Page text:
God tells us what he like. He passes before Moses in the cleft of the rock and announces himself. He informs us what kind of God he is, and he is good.
Exodus 34:6,7 The Lord, The Lord God, merciful and gracious, long suffering, and abounding in goodness and truth, keeping mercy for thousands forgiving iniquity and transgression and sin, by no means clearing the guilty, visiting the iniquity of the fathers upon the children and the children to the third and the fourth generation.
God himself tells us that he is merciful. God desires to show his creation mercy. God does this because he is gracious and long suffering. God graciously offers to his creation mercy. God long suffering, he puts up with our sin because his end game is mercy.
2 Peter 3:9 The Lord is not slow to fulfill his promise as some count slowness, but is patient toward you, not wishing that any should perish, but that all should reach repentance.
In fact God’s desire to show mercy is a reason that some start to wonder if God is actually slow when full-filling his promises. Why hasn’t God returned? What is God waiting for? Well God is patiently waiting, desiring that many more should come to repentance. God does this because he truly does not wish any should perish. His nature as he has told us is one wanting to be merciful and he does this because he is so gracious. God suffers us because he is abounding in goodness.
God therefore has a put a plan in place that he is able to forgive inequity and transgression and sin. When the first sin took place, we are told that God makes coats of skin to cover the nakedness of Adam and Eve, he took some life in order to pay for the sin of Adam and Eve in the immediate sense. This transgression however made sin an ongoing problem for humanity. Isn’t it a good thing that by God’s very definition of himself that he is merciful and graciously long suffering?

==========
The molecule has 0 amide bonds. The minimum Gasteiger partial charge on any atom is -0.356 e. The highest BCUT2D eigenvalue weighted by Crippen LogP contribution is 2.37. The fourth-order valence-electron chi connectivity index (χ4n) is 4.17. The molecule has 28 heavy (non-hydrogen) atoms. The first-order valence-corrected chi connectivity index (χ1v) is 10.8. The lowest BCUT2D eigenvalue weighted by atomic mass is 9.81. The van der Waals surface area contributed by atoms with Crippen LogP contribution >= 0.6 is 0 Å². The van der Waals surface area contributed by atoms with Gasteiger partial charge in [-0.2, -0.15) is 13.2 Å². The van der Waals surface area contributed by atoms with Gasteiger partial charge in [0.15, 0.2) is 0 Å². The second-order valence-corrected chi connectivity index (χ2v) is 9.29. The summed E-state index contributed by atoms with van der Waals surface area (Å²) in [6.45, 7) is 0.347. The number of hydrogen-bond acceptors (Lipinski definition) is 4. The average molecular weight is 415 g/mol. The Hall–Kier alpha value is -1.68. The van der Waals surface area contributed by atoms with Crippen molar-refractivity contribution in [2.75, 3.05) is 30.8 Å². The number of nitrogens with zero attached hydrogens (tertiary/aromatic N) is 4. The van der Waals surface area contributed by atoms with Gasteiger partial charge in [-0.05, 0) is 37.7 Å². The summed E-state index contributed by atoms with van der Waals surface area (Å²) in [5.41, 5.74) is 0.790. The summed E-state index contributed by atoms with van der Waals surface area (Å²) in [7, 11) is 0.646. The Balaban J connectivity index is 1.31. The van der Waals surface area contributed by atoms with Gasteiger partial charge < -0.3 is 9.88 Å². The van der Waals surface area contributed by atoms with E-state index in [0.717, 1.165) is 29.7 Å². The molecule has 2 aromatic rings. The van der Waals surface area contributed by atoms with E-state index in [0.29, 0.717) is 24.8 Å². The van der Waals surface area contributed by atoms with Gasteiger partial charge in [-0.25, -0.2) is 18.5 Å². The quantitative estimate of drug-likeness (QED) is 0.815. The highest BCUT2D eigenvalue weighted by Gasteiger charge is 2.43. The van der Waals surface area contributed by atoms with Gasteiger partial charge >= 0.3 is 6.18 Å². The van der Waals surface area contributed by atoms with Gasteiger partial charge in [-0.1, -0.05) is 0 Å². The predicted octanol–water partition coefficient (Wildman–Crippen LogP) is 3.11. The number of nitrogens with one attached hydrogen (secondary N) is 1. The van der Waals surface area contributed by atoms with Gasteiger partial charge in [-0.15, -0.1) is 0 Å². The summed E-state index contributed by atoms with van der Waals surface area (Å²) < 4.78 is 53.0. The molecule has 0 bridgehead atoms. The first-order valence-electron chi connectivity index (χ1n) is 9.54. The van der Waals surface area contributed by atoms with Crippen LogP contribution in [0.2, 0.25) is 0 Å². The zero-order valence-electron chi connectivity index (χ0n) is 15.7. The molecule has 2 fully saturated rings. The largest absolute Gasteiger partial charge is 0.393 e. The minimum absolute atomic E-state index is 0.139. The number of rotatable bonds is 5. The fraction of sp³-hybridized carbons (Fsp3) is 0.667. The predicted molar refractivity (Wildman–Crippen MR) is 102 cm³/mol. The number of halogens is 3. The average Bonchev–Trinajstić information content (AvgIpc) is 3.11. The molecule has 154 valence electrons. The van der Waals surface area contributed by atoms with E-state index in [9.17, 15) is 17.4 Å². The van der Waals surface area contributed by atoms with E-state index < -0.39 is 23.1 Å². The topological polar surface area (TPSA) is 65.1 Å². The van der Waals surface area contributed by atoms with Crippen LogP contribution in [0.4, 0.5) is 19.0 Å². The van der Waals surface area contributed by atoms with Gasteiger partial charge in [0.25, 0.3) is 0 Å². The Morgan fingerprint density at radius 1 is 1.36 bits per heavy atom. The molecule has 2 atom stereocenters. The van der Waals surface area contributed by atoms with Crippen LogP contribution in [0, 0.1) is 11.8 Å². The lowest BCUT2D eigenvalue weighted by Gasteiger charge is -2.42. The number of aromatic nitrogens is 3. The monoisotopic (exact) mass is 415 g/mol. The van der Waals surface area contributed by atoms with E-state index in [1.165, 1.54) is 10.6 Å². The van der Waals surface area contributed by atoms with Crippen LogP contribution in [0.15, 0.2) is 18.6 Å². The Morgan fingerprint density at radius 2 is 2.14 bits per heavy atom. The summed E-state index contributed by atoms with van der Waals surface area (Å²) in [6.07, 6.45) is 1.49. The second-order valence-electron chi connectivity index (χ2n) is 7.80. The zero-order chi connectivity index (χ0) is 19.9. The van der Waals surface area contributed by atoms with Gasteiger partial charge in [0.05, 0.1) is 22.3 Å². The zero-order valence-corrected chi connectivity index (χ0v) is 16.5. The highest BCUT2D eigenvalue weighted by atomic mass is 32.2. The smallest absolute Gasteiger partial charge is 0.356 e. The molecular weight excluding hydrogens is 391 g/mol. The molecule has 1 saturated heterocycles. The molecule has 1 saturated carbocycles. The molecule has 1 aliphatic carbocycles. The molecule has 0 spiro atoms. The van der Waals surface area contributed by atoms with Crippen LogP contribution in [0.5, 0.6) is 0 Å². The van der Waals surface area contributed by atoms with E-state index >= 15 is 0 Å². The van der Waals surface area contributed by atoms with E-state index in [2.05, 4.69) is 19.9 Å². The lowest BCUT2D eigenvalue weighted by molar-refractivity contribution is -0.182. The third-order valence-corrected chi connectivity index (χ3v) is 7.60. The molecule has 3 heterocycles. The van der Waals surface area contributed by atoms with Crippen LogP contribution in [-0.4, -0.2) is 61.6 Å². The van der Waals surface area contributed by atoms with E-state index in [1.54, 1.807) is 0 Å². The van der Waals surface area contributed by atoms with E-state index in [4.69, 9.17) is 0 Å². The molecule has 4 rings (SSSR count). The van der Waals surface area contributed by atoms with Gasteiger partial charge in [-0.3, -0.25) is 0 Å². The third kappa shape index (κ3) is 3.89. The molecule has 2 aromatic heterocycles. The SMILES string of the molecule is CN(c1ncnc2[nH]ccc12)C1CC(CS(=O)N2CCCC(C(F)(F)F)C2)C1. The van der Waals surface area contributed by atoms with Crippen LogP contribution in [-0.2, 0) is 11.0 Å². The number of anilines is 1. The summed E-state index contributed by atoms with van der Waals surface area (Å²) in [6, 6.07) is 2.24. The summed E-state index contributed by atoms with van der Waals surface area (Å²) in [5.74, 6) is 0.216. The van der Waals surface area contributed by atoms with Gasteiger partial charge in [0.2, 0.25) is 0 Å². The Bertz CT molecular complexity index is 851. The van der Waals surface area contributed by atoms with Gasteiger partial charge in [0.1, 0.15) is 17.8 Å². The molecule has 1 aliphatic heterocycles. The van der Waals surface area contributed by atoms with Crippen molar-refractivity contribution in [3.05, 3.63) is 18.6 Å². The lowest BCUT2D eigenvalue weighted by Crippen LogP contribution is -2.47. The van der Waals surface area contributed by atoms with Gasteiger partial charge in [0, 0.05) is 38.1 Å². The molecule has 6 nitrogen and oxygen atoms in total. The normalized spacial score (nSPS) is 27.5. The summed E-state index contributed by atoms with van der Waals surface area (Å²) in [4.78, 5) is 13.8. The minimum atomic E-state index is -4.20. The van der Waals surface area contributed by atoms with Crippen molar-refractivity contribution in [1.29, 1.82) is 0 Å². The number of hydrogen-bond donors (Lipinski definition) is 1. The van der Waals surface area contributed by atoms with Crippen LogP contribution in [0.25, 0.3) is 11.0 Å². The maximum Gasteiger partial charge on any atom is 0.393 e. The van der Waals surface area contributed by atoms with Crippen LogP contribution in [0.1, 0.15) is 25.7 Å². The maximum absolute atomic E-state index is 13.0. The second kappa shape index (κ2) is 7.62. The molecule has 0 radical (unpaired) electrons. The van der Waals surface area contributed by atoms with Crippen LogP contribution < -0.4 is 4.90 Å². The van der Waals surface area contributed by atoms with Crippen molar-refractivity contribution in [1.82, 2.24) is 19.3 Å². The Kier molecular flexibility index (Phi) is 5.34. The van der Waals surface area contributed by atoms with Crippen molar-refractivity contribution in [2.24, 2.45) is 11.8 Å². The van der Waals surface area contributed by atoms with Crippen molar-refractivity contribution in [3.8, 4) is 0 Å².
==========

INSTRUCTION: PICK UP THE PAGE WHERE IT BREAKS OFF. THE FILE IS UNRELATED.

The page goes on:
God did not want his creation to perish. God does not want his creation to perish. God’s very nature causes him to keep mercy for the thousands. He is good. This is the God of the Old Testament. This is the God of the New Testament. This is all God, always.
But we say “Then why all the judgment?”
God continues to define himself that while he does desire to be merciful and gracious, he however does not clear the guilty. He continues on to even tell of the consequences of the guilty and that the inequity continues to affect the next generations. Sin has consequences. See part of God’s revelation about himself is that he abounds in truth. If the truth is that sin offends God and it cannot stand in his presence then he either has to destroy it or rather do something about it.
In other words these are not two opposing truths because God abounds in it. God can and does both desire to show mercy and be gracious, but he will judge the guilty. This is the point. He desires to show mercy but he doesn’t show mercy to the guilty who stay in their guilt. Obviously all who desire mercy are guilty, all who need forgiveness have transgressed. The point is those who choose to remain in their guilt or those who desire to be forgiven.